Since 1928, Turkish has used the Latin alphabet, consisting of 29 letters, seven of which (Ç, Ğ, I, İ, Ö, Ş, and Ü) have been modified from their Latin originals for the phonetic requirements of Turkish.
Since 1932, Modern Turkish has been regulated by the Turkish Language Association (Türk Dil Kurumu or TDK). While Modern Turkish is based on a dialect from around Turkey’s capital of Istanbul, there are regional differences. These dialects mainly draw from the Ottoman period and remain today in former nations where the Ottoman Empire once ruled or had influence. For example, Balkan Turkish is still spoken by Turkish minorities in Bulgaria, Greece (Western Thrace), Kosovo, the Republic of Macedonia, and Romania. While Balkan Turkish is associated with the Balkans, it’s considered similar to Modern Turkish.
Turkish people walking on cobblestone street - Work by: Michael P. Under Creative Commons Attribution-ShareAlike 3.0 Unported License
On the other hand, the origins of Cypriot Turkish date back to 1571 with the Ottoman conquest of Cyprus. Cypriot Turkish became the politically dominant language of that era’s administration. With the fall of the Ottoman Empire, and in the years that followed, Cypriot Turkish became isolated from what became Modern Turkish and was strongly influenced by the Cypriot Greek dialect.
Within Turkey, there are three major Anatolian dialect groups: Eastern, Northeastern, and Western. These dialects are considered closer to “accents” than to being major differences in the Turkish language. However, due to Russian border influence during the Russian Empire and later the Soviet Union, Meskhetian Turks in regions such as Kars, Ardahan, and Artvin (Northeastern Turkey) speak an Eastern Anatolian dialect that has borrowed from Azerbaijani, Georgian, Kazakh, Kyrgyz, Uzbek, and Russian.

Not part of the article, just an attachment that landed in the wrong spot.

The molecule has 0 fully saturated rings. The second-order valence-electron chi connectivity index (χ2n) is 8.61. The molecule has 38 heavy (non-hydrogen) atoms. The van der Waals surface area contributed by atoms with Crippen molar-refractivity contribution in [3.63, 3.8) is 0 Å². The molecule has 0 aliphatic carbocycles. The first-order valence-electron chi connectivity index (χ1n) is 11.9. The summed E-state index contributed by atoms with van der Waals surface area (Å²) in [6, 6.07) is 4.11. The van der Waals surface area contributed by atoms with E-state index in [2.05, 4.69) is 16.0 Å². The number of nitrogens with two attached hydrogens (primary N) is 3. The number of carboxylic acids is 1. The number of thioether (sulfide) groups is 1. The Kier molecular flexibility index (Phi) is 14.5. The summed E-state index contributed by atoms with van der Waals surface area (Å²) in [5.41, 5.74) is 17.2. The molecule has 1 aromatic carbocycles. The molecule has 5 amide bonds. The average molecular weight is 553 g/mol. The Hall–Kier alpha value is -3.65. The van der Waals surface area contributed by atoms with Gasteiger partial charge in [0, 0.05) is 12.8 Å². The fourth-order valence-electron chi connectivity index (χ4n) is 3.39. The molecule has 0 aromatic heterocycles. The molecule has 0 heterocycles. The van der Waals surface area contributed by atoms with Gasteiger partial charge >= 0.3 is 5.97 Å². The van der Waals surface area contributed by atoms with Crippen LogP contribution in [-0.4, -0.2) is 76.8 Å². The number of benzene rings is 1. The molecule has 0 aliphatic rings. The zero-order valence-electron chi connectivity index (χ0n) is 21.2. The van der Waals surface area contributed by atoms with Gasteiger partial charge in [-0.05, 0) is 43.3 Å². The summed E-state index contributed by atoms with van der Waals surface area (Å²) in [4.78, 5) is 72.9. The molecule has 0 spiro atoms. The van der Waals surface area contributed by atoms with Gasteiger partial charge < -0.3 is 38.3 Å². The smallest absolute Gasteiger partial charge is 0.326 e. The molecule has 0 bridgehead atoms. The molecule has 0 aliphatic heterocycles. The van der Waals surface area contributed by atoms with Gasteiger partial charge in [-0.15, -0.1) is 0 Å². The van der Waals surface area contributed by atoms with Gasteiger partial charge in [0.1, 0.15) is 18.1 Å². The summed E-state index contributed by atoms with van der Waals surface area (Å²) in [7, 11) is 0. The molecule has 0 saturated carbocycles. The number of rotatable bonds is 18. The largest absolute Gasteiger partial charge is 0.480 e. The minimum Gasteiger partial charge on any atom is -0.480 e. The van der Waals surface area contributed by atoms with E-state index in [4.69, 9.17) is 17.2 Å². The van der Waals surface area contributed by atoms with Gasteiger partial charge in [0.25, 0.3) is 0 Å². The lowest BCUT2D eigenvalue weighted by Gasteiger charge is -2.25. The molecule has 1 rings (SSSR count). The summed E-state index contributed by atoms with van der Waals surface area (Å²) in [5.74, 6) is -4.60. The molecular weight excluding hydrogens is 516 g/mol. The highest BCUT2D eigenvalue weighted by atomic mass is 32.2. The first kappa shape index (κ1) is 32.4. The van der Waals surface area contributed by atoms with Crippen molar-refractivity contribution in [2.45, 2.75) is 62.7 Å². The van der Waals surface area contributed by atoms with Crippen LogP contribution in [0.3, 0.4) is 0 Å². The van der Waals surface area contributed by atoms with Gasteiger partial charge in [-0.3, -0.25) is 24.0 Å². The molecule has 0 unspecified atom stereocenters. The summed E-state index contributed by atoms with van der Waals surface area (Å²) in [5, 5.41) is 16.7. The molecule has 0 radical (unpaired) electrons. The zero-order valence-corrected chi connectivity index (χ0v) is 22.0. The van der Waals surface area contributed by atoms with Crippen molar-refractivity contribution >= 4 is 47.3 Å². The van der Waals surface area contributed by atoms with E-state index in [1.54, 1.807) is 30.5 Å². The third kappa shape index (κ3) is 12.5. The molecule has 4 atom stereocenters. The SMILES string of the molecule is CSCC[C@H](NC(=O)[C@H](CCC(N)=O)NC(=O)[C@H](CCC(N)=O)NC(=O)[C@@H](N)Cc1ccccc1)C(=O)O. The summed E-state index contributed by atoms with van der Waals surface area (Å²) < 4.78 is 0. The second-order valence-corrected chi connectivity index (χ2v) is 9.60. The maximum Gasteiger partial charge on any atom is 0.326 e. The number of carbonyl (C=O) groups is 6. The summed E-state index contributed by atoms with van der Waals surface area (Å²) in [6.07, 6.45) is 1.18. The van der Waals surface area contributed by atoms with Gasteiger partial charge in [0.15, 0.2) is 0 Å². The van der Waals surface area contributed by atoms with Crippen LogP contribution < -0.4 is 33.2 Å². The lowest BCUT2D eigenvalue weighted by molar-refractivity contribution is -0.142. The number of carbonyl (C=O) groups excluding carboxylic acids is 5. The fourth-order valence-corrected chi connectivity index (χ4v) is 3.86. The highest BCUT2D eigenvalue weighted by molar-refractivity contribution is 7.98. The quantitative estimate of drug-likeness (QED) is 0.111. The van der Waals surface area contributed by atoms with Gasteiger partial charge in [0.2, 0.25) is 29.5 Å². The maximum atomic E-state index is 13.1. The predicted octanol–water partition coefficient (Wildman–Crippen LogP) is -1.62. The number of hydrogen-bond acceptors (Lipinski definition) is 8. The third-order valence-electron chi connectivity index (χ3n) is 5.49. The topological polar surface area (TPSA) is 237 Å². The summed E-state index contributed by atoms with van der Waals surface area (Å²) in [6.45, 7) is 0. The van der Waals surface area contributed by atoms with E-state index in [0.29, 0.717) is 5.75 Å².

With Turkey’s promotion of Modern Turkish through its education system and the influence of Turkish media, minority dialects are being exposed to Modern Turkish more than ever before. With the division of Cyprus and the immigration of Turks to Northern Cyprus, Cypriot Turkish is beginning to be exposed to Modern Turkish as well.
But these are just a few of the details that Turkish Translators must be aware of. It is imperative that one pays attention at all times to the preferred dialect of the target audience. When translating to Turkish, good language skills in both target and source language are not enough, and it is important to do more than study Turkish or to be able to speak it. One must also understand the differences in the dialects and the preferences of the target audience. These intricacies between dialects, accents, and additional letters in the alphabet are easy to overlook, but Language Translation, Inc.’s native Turkish speakers are qualified to expertly incorporate them into any translation you require. Our completed translations are technically and stylistically sound as well as comprehensible to any native speaker.
Our skilled group of native-speaking Turkish translators can translate any type of source material, including technical, medical, legal, business, and government-related information. All of our translators are sensitive to the nature of these and other industries and are bound by commercial confidentiality and corporate non-disclosure agreements.